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Magazines > ONLINE > January/February 2009
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Online Magazine

Vol. 33 No. 1 — Jan/Feb 2009

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Question Authority
By Marydee Ojala
Editor • ONLINE

In today’s online world, replete with social networks, virtual world avatars, and digitization of almost everything, it’s getting harder to sort out who is really who (or whom). Lilly Tomlin’s character Ernestine, the telephone operator on the 1960s comedy show Rowan & Martin’s Laugh-In, today might sit in front of computer screen and ask, “Is this the party for whom I searching?”

It’s a challenge to ascertain whether the John Doe you found is the John Doe you think it is. Not to mention the JohnD, JDoe, JD, JohnnyDear, and DeerinHeadlights that also might be the person you want. An academic might publish as John Dear Doe but be known to his friends as Johnny and on Twitter as DeerinHeadlights. Plus, bibliographic databases, particularly those legacy files dating from when storage was pricey and limited, tend to use Doe JD in the author field. That could be John, Julia, or Jian. What if Jian is a transliteration that appears as Xian somewhere else, making a search for Doe JD miss Doe XD? These are issues with which librarians have long grappled. Their answer: authority files.

How to search for a person’s name was a recurrent question during WebSearch University last September. One attendee was concerned about transliteration from Cyrillic alphabets. Yeltsin? Jeltsin? Another was worried about the spelling of Chinese names, particularly when an English first name is added. From the audience came the persistent comment: authority files.

If the person in question is an author, the librarians’ knee-jerk reaction of “authority files” is, perhaps, correct. But there are multiple authority files. The Library of Congress has one (http://authorities.loc.gov). It disambiguates one author in this issue: Hong (Iris) Xie, co-author of the article on Help features, is cross-referenced from Xie, Hong to Xie, Iris in LC’s Authority file. Scopus (Author ID) and Thomson Scientific (ResearcherID) have been building name authority files, but these are for published authors. The idea of a Digital Author Identifier (DAI) is also in the works. Again, it’s for published authors.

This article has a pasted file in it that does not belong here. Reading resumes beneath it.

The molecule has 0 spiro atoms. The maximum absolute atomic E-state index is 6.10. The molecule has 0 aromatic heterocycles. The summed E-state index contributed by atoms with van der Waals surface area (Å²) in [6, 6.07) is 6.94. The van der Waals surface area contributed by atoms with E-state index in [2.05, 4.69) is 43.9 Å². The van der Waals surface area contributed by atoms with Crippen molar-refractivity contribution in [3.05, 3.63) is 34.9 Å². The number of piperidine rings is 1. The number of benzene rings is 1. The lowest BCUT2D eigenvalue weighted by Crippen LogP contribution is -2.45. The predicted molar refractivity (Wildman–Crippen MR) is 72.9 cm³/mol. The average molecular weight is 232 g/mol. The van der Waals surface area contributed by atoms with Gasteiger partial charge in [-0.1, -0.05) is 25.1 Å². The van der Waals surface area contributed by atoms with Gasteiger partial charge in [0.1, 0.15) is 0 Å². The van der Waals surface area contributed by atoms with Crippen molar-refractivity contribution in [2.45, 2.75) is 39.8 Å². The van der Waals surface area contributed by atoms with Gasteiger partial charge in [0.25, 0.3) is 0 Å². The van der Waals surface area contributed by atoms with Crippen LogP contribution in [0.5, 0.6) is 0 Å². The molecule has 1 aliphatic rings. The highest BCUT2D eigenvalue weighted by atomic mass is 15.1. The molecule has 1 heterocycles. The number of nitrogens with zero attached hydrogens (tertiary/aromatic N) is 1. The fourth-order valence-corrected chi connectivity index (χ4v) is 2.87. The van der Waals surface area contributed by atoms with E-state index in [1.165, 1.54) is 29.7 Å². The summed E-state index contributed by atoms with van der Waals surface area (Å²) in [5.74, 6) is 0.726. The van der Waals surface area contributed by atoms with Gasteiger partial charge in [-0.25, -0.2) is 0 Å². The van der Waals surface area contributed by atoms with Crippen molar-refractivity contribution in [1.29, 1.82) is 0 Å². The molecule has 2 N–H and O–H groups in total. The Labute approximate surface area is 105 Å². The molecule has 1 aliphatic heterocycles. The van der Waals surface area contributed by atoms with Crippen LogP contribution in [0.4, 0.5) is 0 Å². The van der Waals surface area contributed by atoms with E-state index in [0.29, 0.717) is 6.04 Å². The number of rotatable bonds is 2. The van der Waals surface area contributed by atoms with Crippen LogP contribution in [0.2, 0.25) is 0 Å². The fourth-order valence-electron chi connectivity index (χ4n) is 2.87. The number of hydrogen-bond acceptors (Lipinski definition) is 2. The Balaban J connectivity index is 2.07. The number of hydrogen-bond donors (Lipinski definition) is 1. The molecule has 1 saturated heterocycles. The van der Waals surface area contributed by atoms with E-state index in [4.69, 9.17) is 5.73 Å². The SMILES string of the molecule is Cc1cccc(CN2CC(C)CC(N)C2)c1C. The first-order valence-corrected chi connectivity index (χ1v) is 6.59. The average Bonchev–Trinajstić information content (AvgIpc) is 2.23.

Authority files miss nonauthors. I want to know about the John Doe who didn’t publish, the John Dear (or is it Deere?) Doe who wants to sell me something, is dating my daughter, or was in a news story. No authority file contains this John Doe.

The 2.0 emphasis on user-generated content contributes to the dilution of authority files. Tagging is idiosyncratic. A Flickr photo of John Doe could be tagged Johannes. A blog post about him could be tagged The DoeDoe. Reverse that: What if the photo tagged John Dear Doe isn’t John but someone completely different? It’s Sammy Stag. Who to believe?

Renrou search, as described by Jingfeng Xia, brings a frightening new twist to people searching. If the vigilantes are after someone with your name, what’s to keep amateur searchers from confusing you with the “bad guy”? Yeah, you, Deer in Headlights. When the “wisdom of crowds” becomes a witch hunt, stylized authority files don’t help.

Bottom line: Question authority (files).

Marydee Ojala is the editor of ONLINE. Comments? E-mail letters to the editor to marydee@xmission.com.

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